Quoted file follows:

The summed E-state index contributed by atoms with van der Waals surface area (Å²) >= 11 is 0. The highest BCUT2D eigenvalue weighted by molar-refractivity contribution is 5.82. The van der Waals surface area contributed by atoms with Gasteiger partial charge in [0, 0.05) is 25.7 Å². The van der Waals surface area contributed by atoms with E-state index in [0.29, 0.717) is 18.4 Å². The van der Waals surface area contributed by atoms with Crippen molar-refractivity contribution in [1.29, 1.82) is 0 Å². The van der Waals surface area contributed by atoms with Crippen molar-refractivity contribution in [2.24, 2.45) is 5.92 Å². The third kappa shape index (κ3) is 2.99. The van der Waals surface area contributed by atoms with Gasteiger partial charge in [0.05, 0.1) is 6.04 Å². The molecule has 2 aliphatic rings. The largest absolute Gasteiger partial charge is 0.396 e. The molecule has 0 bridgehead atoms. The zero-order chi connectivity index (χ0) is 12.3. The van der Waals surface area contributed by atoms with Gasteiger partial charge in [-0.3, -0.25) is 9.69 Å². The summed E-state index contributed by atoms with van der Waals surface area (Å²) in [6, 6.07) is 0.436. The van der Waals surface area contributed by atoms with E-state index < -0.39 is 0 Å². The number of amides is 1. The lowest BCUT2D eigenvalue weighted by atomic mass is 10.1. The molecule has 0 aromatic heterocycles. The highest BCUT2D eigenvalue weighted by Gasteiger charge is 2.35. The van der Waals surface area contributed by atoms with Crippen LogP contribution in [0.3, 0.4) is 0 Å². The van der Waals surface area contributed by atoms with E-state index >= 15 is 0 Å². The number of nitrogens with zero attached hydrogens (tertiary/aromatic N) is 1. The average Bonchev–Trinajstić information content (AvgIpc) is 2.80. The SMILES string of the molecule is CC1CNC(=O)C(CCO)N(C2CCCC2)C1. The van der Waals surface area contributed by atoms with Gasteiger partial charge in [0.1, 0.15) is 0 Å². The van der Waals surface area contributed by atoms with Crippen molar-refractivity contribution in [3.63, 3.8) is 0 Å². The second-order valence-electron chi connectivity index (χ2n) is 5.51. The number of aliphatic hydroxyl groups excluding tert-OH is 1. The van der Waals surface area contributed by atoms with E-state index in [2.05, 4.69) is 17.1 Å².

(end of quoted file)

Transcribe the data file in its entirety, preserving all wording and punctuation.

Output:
The summed E-state index contributed by atoms with van der Waals surface area (Å²) >= 11 is 0. The highest BCUT2D eigenvalue weighted by molar-refractivity contribution is 5.82. The van der Waals surface area contributed by atoms with Gasteiger partial charge in [0, 0.05) is 25.7 Å². The van der Waals surface area contributed by atoms with E-state index in [0.29, 0.717) is 18.4 Å². The van der Waals surface area contributed by atoms with Crippen molar-refractivity contribution in [1.29, 1.82) is 0 Å². The van der Waals surface area contributed by atoms with Crippen molar-refractivity contribution in [2.24, 2.45) is 5.92 Å². The third kappa shape index (κ3) is 2.99. The van der Waals surface area contributed by atoms with Gasteiger partial charge in [0.05, 0.1) is 6.04 Å². The molecule has 2 aliphatic rings. The largest absolute Gasteiger partial charge is 0.396 e. The molecule has 0 bridgehead atoms. The zero-order chi connectivity index (χ0) is 12.3. The van der Waals surface area contributed by atoms with Gasteiger partial charge in [-0.3, -0.25) is 9.69 Å². The summed E-state index contributed by atoms with van der Waals surface area (Å²) in [6, 6.07) is 0.436. The van der Waals surface area contributed by atoms with E-state index < -0.39 is 0 Å². The number of amides is 1. The lowest BCUT2D eigenvalue weighted by atomic mass is 10.1. The molecule has 0 aromatic heterocycles. The highest BCUT2D eigenvalue weighted by Gasteiger charge is 2.35. The van der Waals surface area contributed by atoms with Crippen LogP contribution in [0.3, 0.4) is 0 Å². The van der Waals surface area contributed by atoms with E-state index >= 15 is 0 Å². The number of nitrogens with zero attached hydrogens (tertiary/aromatic N) is 1. The average Bonchev–Trinajstić information content (AvgIpc) is 2.80. The SMILES string of the molecule is CC1CNC(=O)C(CCO)N(C2CCCC2)C1. The van der Waals surface area contributed by atoms with Gasteiger partial charge in [0.1, 0.15) is 0 Å². The van der Waals surface area contributed by atoms with Crippen molar-refractivity contribution in [3.63, 3.8) is 0 Å². The second-order valence-electron chi connectivity index (χ2n) is 5.51. The number of aliphatic hydroxyl groups excluding tert-OH is 1. The van der Waals surface area contributed by atoms with E-state index in [2.05, 4.69) is 17.1 Å².